This work was supported by Research Projects from the Spanish Ministry of Science and Education (SAF2006-11627), Fondo de Investigaciones Sanitarias (FIS, PI11/00412) and Instituto de Salud Carlos III – co-financed by European Regional Development Fund ‘A way to achieve Europe’ ERDF, Spanish Network for the Research in Infectious Diseases (REIPI RD06/0008). L. Bernal-Martinez has a research contract from REIPI (Red Española de Investigación en Patología Infecciosa, Project MPY 1022/07_1).

Transparency Declaration

  1. Top of page
  2. Abstract
  3. Introduction
  4. Material and Methods
  5. Results
  6. Discussion
  7. Acknowledgements
  8. Transparency Declaration
  9. References

In the past 5 years, M.C.E. has received grant support from Astellas Pharma, bioMerieux, Gilead Sciences, Merck Sharp and Dohme, Pfizer, Schering Plough, Soria Melguizo SA, Ferrer International, the European Union, the ALBAN programme, the Spanish Agency for International Cooperation, the Spanish Ministry of Culture and Education, The Spanish Health Research Fund, The Instituto de Salud Carlos III, The Ramon Areces Foundation and The Mutua Madrileña Foundation. He has been an advisor/consultant to the Panamerican Health Organization, Gilead Sciences, Merck Sharp and Dohme, Pfizer and Schering Plough. He has been paid for talks on behalf of Gilead Sciences, Merck Sharp and Dohme, Pfizer and Schering Plough.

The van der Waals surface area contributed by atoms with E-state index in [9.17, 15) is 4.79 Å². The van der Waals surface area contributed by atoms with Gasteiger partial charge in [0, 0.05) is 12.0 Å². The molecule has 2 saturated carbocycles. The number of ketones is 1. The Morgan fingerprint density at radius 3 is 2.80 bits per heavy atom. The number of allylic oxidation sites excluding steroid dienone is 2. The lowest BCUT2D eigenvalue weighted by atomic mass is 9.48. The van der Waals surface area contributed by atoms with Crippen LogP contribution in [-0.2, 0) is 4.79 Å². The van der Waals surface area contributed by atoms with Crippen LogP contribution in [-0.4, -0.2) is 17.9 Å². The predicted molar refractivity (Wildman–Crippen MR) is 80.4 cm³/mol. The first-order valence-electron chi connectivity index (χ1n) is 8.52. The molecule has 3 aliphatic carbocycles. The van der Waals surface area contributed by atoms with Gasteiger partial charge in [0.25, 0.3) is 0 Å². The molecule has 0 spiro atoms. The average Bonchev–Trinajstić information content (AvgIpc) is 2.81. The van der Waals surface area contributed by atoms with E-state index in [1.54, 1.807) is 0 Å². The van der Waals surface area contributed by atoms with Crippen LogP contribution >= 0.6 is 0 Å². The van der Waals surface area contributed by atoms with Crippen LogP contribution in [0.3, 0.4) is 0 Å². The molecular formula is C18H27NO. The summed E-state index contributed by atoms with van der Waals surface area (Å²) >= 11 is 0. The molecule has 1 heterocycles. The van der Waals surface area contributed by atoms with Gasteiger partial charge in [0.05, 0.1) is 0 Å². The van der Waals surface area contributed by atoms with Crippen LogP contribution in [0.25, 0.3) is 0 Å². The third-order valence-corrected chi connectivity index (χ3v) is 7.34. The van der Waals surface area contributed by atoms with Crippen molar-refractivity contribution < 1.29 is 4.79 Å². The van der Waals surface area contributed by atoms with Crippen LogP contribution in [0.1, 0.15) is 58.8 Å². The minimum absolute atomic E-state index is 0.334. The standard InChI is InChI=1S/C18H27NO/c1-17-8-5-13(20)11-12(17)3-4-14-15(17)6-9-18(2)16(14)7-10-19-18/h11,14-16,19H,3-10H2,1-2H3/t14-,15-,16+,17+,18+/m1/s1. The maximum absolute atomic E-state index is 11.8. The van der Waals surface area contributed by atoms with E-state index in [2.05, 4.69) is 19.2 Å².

In the past 5 years, J.L.R.T. has received grant support from Astellas Pharma, Gilead Sciences, Merck Sharp and Dohme, Pfizer, Schering Plough, Soria Melguizo SA, the European Union, the Spanish Agency for International Cooperation, the Spanish Ministry of Culture and Education, The Spanish Health Research Fund, The Instituto de Salud Carlos III, The Ramon Areces Foundation and The Mutua Madrileña Foundation. He has been an advisor/consultant to the Panamerican Health Organization, Gilead Sciences, Merck Sharp and Dohme, Mycognostica, Pfizer and Schering Plough. He has been paid for talks on behalf of Gilead Sciences, Merck Sharp and Dohme, Pfizer and Schering Plough.

References

  1. Top of page
  2. Abstract
  3. Introduction
  4. Material and Methods
  5. Results
  6. Discussion
  7. Acknowledgements
  8. Transparency Declaration
  9. References